The Gjellestad Ship is quite clearly from the Viking Age, the Museum of Cultural History said today. “The investigations happily confirm our hypothesis from 2018, when we found the ship by ground-penetrating radar (GPR),” says Knut Paasche, head of NIKU’s department of digital archaeology.
A high-resolution georadar has detected traces of a ship burial and a settlement that probably dates to the Merovingian or Viking Period at Edøy in Møre and Romsdal County in Norway.
In November 2019 NIKU researcher Torgrim Sneve Guttormsen spent two weeks as a visiting scholar at Australian National University (ANU), Canberra. As a part of this he held a seminar at Centre for Heritage and Museum Studies about on the heritage produced by the Vietnamese refugee diaspora following the Vietnam War.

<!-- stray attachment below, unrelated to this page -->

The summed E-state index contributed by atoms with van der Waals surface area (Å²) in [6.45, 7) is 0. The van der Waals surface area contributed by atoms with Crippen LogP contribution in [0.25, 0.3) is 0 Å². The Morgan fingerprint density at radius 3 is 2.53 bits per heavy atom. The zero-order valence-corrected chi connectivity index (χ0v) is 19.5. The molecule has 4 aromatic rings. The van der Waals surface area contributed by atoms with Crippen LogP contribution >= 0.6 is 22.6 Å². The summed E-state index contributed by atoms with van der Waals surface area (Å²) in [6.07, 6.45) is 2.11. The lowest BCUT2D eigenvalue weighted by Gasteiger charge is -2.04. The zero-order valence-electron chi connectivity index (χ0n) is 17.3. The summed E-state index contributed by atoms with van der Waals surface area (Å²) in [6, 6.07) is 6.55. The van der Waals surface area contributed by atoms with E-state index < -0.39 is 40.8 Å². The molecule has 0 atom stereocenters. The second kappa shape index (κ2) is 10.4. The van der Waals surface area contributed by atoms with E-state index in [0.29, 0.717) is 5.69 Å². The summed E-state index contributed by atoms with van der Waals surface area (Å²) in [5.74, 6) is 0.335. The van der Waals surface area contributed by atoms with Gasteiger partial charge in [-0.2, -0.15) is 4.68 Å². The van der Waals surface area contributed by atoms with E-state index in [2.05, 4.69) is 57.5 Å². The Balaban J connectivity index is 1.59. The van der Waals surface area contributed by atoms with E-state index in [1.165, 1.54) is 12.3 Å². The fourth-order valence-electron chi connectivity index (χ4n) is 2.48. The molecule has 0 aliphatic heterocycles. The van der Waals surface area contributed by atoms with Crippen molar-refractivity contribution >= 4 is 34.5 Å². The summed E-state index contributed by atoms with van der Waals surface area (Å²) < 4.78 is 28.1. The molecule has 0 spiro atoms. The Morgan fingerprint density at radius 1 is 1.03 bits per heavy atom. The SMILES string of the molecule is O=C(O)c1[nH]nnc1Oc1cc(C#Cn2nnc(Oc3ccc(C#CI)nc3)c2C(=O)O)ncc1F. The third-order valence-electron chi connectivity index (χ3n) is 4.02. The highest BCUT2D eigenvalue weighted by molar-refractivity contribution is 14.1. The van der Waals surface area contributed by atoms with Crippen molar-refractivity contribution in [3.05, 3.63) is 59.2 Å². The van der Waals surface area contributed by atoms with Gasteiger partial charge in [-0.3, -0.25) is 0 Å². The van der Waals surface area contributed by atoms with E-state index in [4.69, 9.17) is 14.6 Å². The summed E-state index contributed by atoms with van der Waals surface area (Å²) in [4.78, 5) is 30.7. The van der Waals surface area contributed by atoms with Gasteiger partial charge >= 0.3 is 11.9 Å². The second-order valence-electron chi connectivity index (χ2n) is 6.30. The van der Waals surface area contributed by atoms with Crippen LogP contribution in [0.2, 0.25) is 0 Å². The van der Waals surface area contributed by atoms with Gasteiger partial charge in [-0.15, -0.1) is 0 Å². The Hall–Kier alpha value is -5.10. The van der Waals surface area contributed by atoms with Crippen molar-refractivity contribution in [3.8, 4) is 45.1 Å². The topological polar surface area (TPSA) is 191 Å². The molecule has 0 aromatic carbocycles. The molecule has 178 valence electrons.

We urge contributors to demonstrate how the sessions’ topics may be discussed through a variety of methods and theoretical approaches from different disciplines.
But the grave and the story behind it is already disappearing in the fjord.
Next week archaeologists will open trenches at the site of the Gjellestad Ship.
A group of scientists recently returned from Svalbard after investigating how to monitor, manage and preserve Cultural Heritage in the Arctic.
Archeologists have located what appears to be a burial chamber underneath the pavement in a residential area of Trondheim, Norway. They will now examine if this could be the last resting place of the Viking king Harald Hardrade.
Researchers from NIKU have published a new article on the means and approaches Norwegian museums use to involve immigrants in museum work and how they include the stories and experiences of modern migrants in their collections.
The Norwegian Institute for Cultural Heritage Research is looking for one researcher for our High North Department in Tromsø.